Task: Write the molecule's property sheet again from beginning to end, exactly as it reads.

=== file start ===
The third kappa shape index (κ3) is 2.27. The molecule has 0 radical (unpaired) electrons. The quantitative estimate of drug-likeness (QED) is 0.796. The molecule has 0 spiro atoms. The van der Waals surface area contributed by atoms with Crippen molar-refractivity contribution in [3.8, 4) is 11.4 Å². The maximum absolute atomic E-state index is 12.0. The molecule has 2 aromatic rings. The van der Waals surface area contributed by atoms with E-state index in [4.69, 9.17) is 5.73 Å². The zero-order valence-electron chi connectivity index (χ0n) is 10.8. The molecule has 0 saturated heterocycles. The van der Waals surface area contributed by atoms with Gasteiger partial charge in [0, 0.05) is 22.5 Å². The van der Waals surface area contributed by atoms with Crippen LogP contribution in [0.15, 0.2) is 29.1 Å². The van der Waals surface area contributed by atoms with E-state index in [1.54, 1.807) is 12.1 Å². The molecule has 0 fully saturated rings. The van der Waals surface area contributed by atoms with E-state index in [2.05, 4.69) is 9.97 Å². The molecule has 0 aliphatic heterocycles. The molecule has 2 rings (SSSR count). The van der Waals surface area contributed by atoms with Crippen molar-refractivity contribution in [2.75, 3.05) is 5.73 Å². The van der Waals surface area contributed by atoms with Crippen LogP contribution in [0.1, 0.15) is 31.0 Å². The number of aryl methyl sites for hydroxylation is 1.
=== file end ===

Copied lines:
The third kappa shape index (κ3) is 2.27. The molecule has 0 radical (unpaired) electrons. The quantitative estimate of drug-likeness (QED) is 0.796. The molecule has 0 spiro atoms. The van der Waals surface area contributed by atoms with Crippen molar-refractivity contribution in [3.8, 4) is 11.4 Å². The maximum absolute atomic E-state index is 12.0. The molecule has 2 aromatic rings. The van der Waals surface area contributed by atoms with E-state index in [4.69, 9.17) is 5.73 Å². The zero-order valence-electron chi connectivity index (χ0n) is 10.8. The molecule has 0 saturated heterocycles. The van der Waals surface area contributed by atoms with Gasteiger partial charge in [0, 0.05) is 22.5 Å². The van der Waals surface area contributed by atoms with Crippen LogP contribution in [0.15, 0.2) is 29.1 Å². The van der Waals surface area contributed by atoms with E-state index in [1.54, 1.807) is 12.1 Å². The molecule has 0 fully saturated rings. The van der Waals surface area contributed by atoms with E-state index in [2.05, 4.69) is 9.97 Å². The molecule has 0 aliphatic heterocycles. The molecule has 2 rings (SSSR count). The van der Waals surface area contributed by atoms with Crippen molar-refractivity contribution in [2.75, 3.05) is 5.73 Å². The van der Waals surface area contributed by atoms with Crippen LogP contribution in [0.1, 0.15) is 31.0 Å². The number of aryl methyl sites for hydroxylation is 1.